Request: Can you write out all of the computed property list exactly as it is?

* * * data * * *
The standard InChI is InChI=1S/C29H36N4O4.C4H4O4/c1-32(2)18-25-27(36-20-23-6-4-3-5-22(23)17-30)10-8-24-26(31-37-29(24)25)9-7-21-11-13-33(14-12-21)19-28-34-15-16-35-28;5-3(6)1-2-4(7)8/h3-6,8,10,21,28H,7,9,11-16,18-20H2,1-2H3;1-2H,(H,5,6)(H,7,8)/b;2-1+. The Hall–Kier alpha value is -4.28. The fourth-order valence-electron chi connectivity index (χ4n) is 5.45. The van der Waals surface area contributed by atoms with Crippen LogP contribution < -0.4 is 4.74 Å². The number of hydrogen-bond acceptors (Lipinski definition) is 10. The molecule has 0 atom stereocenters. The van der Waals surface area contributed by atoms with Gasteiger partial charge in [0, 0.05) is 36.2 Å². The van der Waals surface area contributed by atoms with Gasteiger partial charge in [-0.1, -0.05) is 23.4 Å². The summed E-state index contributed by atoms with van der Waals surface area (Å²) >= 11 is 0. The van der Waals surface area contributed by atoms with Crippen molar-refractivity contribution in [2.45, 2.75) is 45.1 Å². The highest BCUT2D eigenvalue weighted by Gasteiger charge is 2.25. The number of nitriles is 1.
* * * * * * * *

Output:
The standard InChI is InChI=1S/C29H36N4O4.C4H4O4/c1-32(2)18-25-27(36-20-23-6-4-3-5-22(23)17-30)10-8-24-26(31-37-29(24)25)9-7-21-11-13-33(14-12-21)19-28-34-15-16-35-28;5-3(6)1-2-4(7)8/h3-6,8,10,21,28H,7,9,11-16,18-20H2,1-2H3;1-2H,(H,5,6)(H,7,8)/b;2-1+. The Hall–Kier alpha value is -4.28. The fourth-order valence-electron chi connectivity index (χ4n) is 5.45. The van der Waals surface area contributed by atoms with Crippen LogP contribution < -0.4 is 4.74 Å². The number of hydrogen-bond acceptors (Lipinski definition) is 10. The molecule has 0 atom stereocenters. The van der Waals surface area contributed by atoms with Gasteiger partial charge in [0, 0.05) is 36.2 Å². The van der Waals surface area contributed by atoms with Gasteiger partial charge in [-0.1, -0.05) is 23.4 Å². The summed E-state index contributed by atoms with van der Waals surface area (Å²) >= 11 is 0. The van der Waals surface area contributed by atoms with Crippen molar-refractivity contribution in [2.45, 2.75) is 45.1 Å². The highest BCUT2D eigenvalue weighted by Gasteiger charge is 2.25. The number of nitriles is 1.